Prop. 28 Poised to Pass With Entertainment Industry Backing

A California ballot measure that would pump $1 billion a year into arts and music education appears set to pass by a wide margin, according to a poll released Friday.

The initiative, Proposition 28, leads by a 69% to 31% margin, according to the USC Schwarzenegger Institute-USC Price California Issues Poll.

Numerous artists and entertainment companies have lent their support to the initiative, which was spearheaded by former Los Angeles Unified School District Superintendent Austin Beutner.

“We’re in a very good position,” Beutner said in an interview. “People see the benefits of providing art and music education without raising taxes on anyone.

Nearly $600 million has been spent this round by various gaming interests on Propositions 26 and 27, which would allow sports betting in California. (Both of those measures appear headed for defeat, according to a USC poll.)

Meanwhile, the campaign to pass Prop. 28 was relatively modest, collecting only 10.7 million dollars.

Universal Music Group has supported the operation with a $25,000 donation and has also planted the “Yes on 28” flag on top of the iconic Capitol Records building in Hollywood. Live Nation Worldwide has also donated $10,000, while scrolling digital ads for the music concert initiative.

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Beutner has assembled a long list of celebrity supporters for the move, including Christina Aguilera (who hosted the fundraiser), Bonnie Raitt, Jason Momoa, Katy Perry, Lionel Ritchie and Issa Rae. Many of them have used their social media to spread the word.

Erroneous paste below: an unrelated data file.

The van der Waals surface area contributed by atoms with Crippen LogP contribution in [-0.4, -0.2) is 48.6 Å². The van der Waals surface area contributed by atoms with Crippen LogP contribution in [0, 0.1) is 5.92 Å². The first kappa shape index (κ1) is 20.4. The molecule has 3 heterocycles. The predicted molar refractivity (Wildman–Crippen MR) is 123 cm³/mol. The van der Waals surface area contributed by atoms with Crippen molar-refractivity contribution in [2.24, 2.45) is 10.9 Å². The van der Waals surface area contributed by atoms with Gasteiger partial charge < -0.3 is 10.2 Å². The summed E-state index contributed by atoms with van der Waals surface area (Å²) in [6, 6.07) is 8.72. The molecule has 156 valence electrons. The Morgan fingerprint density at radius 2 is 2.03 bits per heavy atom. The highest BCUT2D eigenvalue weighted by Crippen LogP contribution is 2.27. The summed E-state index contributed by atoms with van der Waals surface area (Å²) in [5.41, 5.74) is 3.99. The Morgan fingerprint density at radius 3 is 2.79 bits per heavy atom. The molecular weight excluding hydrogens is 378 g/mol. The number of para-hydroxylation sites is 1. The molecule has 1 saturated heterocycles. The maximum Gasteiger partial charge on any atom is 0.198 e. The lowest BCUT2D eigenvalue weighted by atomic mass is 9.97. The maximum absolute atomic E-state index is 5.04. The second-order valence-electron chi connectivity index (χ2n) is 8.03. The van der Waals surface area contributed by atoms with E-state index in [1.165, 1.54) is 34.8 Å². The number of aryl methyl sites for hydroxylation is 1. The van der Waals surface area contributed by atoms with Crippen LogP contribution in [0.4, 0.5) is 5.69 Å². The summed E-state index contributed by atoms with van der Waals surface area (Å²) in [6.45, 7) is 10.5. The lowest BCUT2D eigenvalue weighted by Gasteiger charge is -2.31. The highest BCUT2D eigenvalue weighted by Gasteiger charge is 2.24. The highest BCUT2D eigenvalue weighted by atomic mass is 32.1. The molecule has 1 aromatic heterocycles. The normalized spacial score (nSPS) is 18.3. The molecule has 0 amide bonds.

Supporters of the measure argue that only 1 in 5 schools in the state have full-time arts or music programs and that such programs should be distributed more equitably. Beutner claims the initiative will be particularly helpful in improving the diversity of the entertainment industry.

“It’s going to be one of the biggest drivers of change in entertainment,” he said. “It’s a big deal.”

There is no organized opposition to the measure, but some critics — like the San Diego Union-Tribune editorial board — argue the measure will tie lawmakers’ hands in any future budget crisis.

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“If Californians want arts and music education to be a priority, they can and should start by electing school board members and lawmakers who will make it a priority,” the paper wrote, urging a “no” vote.

Beutner retired as co-CEO of Evercore Partners in 2008, following a bicycle accident, and has since devoted himself to various civic endeavors. He served as Los Angeles Mayor Antonio Villaraigosa’s top deputy, ran a brief mayoral campaign, served as publisher of the Los Angeles Times, and ran the nation’s second-largest school district for three years.

While in charge, Beutner partnered with Fender Musical Instruments Corp. to offer free guitar and lessons for middle school students. He also worked with Illumination, the animation studio, to provide animation lessons to high school students, and with Dr. Dre and Jimmy Iovine to launch a new high school focused on entrepreneurship.

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Beutner will retire from LAUSD in 2021, but those connections have carried over into the campaign. Beutner is the single largest contributor to the effort, contributing $4.3 million. Fender has contributed an additional $1.2 million, while Chris Meledandri, CEO of Illumination, has donated $25,000. (Penske Media Corporation, parent company Diversityhas also contributed $100,000.)

The California Teachers Association is also a sponsor, contributing $2.6 million. Other major donors include Barbra Streisand, Comcast and Steve Ballmer.

Most of the money was spent on petitions to qualify the measure for the ballot. Since then, the campaign has largely relied on celebrity interviewers to generate “earned” media. SAG-AFTRA will hold last-minute “virtually rallies” on Monday to help get a “yes” vote.

“It’s a really good story,” Beutner said. “Who could be against art and music? No one can, if you are not raising taxes. We should claim it with praise.”


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